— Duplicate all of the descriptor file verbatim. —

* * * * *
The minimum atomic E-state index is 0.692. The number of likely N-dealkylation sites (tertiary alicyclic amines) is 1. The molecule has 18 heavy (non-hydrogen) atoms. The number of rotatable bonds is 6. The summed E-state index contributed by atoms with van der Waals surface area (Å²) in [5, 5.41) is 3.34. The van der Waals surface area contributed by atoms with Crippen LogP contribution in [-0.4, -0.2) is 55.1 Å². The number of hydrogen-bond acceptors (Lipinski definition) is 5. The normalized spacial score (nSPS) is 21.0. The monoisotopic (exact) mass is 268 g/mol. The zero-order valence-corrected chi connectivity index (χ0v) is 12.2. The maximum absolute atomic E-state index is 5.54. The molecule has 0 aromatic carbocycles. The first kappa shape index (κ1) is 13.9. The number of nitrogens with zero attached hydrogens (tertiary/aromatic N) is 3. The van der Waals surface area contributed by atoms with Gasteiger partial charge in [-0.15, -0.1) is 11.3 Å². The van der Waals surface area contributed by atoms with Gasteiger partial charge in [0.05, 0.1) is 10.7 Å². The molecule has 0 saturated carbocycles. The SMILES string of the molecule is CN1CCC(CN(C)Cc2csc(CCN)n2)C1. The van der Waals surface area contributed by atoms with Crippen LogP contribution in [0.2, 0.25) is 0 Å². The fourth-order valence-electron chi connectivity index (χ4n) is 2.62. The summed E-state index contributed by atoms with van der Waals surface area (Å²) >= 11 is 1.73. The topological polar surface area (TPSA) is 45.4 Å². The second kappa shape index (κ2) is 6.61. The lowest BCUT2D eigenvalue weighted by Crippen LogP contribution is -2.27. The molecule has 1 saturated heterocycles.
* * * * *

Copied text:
The minimum atomic E-state index is 0.692. The number of likely N-dealkylation sites (tertiary alicyclic amines) is 1. The molecule has 18 heavy (non-hydrogen) atoms. The number of rotatable bonds is 6. The summed E-state index contributed by atoms with van der Waals surface area (Å²) in [5, 5.41) is 3.34. The van der Waals surface area contributed by atoms with Crippen LogP contribution in [-0.4, -0.2) is 55.1 Å². The number of hydrogen-bond acceptors (Lipinski definition) is 5. The normalized spacial score (nSPS) is 21.0. The monoisotopic (exact) mass is 268 g/mol. The zero-order valence-corrected chi connectivity index (χ0v) is 12.2. The maximum absolute atomic E-state index is 5.54. The molecule has 0 aromatic carbocycles. The first kappa shape index (κ1) is 13.9. The number of nitrogens with zero attached hydrogens (tertiary/aromatic N) is 3. The van der Waals surface area contributed by atoms with Gasteiger partial charge in [-0.15, -0.1) is 11.3 Å². The van der Waals surface area contributed by atoms with Gasteiger partial charge in [0.05, 0.1) is 10.7 Å². The molecule has 0 saturated carbocycles. The SMILES string of the molecule is CN1CCC(CN(C)Cc2csc(CCN)n2)C1. The van der Waals surface area contributed by atoms with Crippen LogP contribution in [0.2, 0.25) is 0 Å². The fourth-order valence-electron chi connectivity index (χ4n) is 2.62. The summed E-state index contributed by atoms with van der Waals surface area (Å²) >= 11 is 1.73. The topological polar surface area (TPSA) is 45.4 Å². The second kappa shape index (κ2) is 6.61. The lowest BCUT2D eigenvalue weighted by Crippen LogP contribution is -2.27. The molecule has 1 saturated heterocycles.